Considering the purpose of the Barometer, we are here to discuss dealmaking. A recent report from Cento described 2021 as an ‘exuberant year’, and an interesting data point was that the deal sizes and median rounds had gone up across pre-Series A, Series A and Series B. What is driving dealmaking, particularly given the second wave of the pandemic?
Dmitry Levit (DL): The report used the term exuberant in relation to publicly listed stocks out of Southeast Asia. They have been on a complete tear since the beginning of 2020. And that seems to be sending a strong signal to the world’s investors to check out what’s going on.
Other than that, H1 2021 was, if anything, a little bit subdued. Megadeals were not quite as present as they used to be.
There was a nice steady uptick the $10 – $15 million per and in seed investments. Obviously as an investor in Series A, we care about median round valuations. This uptick was a matter of significant debate.
I have a working theory on this: it’s easy enough to blame things on ‘unhinged dealmaking’ and some of the hot parts in Southeast Asia. But the hotter deals are happening regardless of pandemic inconveniences, and some of the less popular deals are on the back burner.
What you see is not the uptick in valuation, or size of the deal – but rather a not really representative sample of the deals that are getting closed and registered. I will only be sure about this after another two or three periods – this is a working theory.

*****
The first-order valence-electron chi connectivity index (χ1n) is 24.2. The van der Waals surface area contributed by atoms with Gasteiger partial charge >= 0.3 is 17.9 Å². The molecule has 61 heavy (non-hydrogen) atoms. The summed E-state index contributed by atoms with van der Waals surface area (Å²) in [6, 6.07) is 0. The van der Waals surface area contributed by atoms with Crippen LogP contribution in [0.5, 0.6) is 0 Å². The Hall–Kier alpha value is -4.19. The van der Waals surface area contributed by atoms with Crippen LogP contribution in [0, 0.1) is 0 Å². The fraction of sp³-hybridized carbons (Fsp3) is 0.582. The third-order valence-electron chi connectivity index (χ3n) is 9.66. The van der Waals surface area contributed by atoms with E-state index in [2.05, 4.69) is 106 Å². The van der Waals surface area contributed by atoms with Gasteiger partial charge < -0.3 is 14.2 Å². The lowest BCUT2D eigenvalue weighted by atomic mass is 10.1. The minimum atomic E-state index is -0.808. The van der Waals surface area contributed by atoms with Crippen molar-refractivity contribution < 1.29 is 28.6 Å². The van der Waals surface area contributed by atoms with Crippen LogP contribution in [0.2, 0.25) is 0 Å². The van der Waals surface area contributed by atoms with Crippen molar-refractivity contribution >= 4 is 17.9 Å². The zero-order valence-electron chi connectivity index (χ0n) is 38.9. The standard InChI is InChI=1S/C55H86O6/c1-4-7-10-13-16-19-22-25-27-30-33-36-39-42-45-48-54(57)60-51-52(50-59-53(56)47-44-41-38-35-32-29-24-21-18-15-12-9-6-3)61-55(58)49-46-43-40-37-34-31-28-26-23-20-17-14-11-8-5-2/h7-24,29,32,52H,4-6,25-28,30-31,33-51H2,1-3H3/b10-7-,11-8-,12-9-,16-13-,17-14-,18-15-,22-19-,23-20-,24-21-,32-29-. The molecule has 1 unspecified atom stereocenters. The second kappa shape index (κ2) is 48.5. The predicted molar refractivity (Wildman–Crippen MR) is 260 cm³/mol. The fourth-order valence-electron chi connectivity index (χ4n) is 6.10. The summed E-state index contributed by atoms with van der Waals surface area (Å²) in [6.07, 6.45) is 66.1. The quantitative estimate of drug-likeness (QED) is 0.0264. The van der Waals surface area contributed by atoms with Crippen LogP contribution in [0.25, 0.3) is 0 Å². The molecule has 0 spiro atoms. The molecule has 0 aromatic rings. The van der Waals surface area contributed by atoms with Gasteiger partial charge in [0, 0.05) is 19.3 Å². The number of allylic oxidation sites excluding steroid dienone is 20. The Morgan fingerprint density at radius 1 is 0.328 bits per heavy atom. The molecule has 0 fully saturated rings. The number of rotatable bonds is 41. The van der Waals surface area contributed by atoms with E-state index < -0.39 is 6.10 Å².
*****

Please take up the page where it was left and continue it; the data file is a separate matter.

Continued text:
If the deals have in fact been somewhat slower, how do you explain so many unicorns? At least 18 companies surpassed $ 1 billion valuation this year across different verticals. We see a lot new unicorns coming from ecommerce, as well as logistics. What do you make of that?
DL: There are 3 or 4 factors at play. There is a cluster of logistics companies finally coming into their own – the result of the hard work of ecommerce investors, over half a decade. They have created companies that consume an inordinate amount of logistic services. We mostly skip logistics companies because we don’t see them as tech as much as tech adjacent. Even without the pandemic, they would get these valuations, because of the 30%-40% sometimes 70%, YOY growth of ecommerce. COVID accelerated some of the categories, especially logistics heavy ones, like groceries.